As we ended the first quarter of the year we saw the Canadian capital markets perform stronger than our partners to the south, but you would be surprised as to where that strength came from. Ironically it was the REIT and Utility sectors that provided a good portion of that strength in contrast to what many of the market commentators in the newspapers or BNN were suggesting. In Canada, a balanced ownership of our economy provided investors a relatively strong quarterly return to start the year.
This week we saw the employment data on both sides of the border providing us with increasingly positive reports, suggesting that the US Federal Reserve policymakers are going to continue to reduce stimulus and keep interest rates low throughout the remainder of the year. With the employment data for both January and February being revised higher recently we are now seeing payroll growth that shows companies are optimistic about the outlook for demand.
The U.S. has now recovered all but 437,000 of the 8.7 million jobs lost as a result of the last recession. According to Nariman Behravesh, chief economist at HIS Inc in Lexington Massachusetts, “this week’s employment report was very good and it looks like we’re back on track.” Dan Black of Ernst & Young, “Not only are we back to pre-recession level, when you see growth like that, for me, and for us, that’s an indicator of something positive. We’re seeing a lot of demand here.”
To us, this is all positive for the longer term outlook in how we allocate capital on behalf of our clients. However, we also have to be aware of the seasonality that we see within the capital markets in order to best take advantage of these longer term economic conditions. In conversation with our North American strategists, Martin Roberge and Tony Dwyer, we have seen a modest amount of macro momentum leveling off as we approach summer, according to the Organization for Economic Cooperation and Development’s leading economic indicators. This sentiment was echoed to us yesterday as we met with Jason Donville of Donville Kent Asset Management, he expects to see a modest consolidation within the markets as the global capital markets have seen an extended run over the past few years.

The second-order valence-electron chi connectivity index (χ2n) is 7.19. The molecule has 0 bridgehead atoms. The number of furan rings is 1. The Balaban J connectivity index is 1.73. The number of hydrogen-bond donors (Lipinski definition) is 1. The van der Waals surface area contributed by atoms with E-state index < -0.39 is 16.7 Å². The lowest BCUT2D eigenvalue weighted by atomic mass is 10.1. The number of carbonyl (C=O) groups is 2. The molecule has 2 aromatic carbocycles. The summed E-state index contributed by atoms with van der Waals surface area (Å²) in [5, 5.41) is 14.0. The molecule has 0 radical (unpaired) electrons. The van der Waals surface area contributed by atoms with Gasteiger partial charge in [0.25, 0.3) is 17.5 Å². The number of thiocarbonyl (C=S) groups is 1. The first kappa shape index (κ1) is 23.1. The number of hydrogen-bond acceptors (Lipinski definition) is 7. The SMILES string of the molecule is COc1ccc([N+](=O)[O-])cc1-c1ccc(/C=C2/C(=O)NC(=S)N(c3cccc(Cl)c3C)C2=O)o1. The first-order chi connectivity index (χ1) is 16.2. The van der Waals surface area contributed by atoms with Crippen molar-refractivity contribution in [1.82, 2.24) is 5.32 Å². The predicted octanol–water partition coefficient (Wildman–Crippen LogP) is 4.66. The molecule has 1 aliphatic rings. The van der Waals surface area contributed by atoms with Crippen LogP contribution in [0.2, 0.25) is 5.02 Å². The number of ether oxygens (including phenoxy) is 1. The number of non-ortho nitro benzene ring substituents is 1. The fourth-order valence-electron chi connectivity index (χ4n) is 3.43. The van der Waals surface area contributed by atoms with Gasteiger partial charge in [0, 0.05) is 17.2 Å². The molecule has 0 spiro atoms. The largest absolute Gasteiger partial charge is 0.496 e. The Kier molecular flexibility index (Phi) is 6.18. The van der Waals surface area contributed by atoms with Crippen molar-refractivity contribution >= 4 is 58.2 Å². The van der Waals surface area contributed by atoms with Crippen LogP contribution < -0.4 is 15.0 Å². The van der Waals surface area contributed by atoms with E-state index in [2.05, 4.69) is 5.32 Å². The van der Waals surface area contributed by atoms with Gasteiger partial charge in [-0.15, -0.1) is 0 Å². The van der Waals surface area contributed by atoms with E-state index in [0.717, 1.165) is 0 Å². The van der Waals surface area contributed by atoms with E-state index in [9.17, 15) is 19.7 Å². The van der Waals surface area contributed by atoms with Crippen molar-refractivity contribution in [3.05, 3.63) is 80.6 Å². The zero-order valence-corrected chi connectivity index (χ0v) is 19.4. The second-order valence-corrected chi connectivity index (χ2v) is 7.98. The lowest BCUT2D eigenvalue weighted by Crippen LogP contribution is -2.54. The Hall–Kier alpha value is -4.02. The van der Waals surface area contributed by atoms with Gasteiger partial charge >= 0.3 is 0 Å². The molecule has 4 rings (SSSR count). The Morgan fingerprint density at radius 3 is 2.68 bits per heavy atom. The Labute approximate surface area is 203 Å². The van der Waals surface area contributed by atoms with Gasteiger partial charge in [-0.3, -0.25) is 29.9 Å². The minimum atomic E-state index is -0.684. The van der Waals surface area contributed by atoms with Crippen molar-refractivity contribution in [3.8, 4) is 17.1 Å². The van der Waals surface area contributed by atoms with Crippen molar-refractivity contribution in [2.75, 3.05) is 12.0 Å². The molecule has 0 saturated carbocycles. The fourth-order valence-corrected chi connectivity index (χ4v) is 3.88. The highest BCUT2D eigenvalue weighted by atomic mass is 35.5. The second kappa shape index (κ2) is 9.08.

While we remain fundamentally bullish, we see it as prudent within the current business cycle to take modest profits in certain situations and build up some cash balances when growth in global leading economic indicators shows some deceleration. We do see continued growth in both the S&P 500 along with the S&P TSX, however we feel there could be a bit of a seasonal lull as we approach summer.
Another benefit of the positive employment data here in Canada has been our currency, as it has climbed to the strongest level we have seen in four weeks. Camilla Sutton, head of currency strategy as Bank of Nova Scotia stated in an interview this morning that “it was a strong (employment) number with strong details, and that’s positive for Canada.” With the next Bank of Canada Monetary Policy Statement coming April 16th, should that meeting be relatively neutral, we would expect to see continued strength in the Canadian Dollar in the near term.
The positive impact of having a weaker dollar over the past few months will begin to be reflected in the economic data going forward. As we saw in the trade numbers earlier in the week, we would expect these improvements to result in continued employment strength leading to growing utilization within our economy. We think we are still a long way from being concerned about inflation exceeding the Bank of Canada’s target, thus we feel that the Canadian investor is in a good position with respect to balancing risk and reward at the present time.
We read a very interesting article in the Toronto Sun this week which we felt was worth relaying to our readers who enjoy salty and savoury snacks; a scientific reason to go out and pick up that bag of Salt and Vinegar chips. According to a new Danish Study, published in the American Journal of Hypertension, the recommended limits on the level of sodium one should consume per day is too low. According to the study, a meta-analysis of 25 separate studies involving more than 250,000 people, found that a range of between 2650 and 4950 mg per day is actually healthier than the 1500 mg per day the Centers for Disease Control suggest. According to Dr. Niels Graudal, “Our results are in line with the (Institute of Medicine’s) concern that lower levels could produce harm, and they provide a concrete basis for revising the recommended range in the best interest of public health.”
Canadians currently consume about 3,400 mg of sodium per day according to Health Canada. So, there you have it! No more guilt in picking up that bag of chips, because now they are almost doctor recommended.
Have a great weekend.
Thank you for your trust.
As always, we welcome any feedback.
The Dekker Hewett Group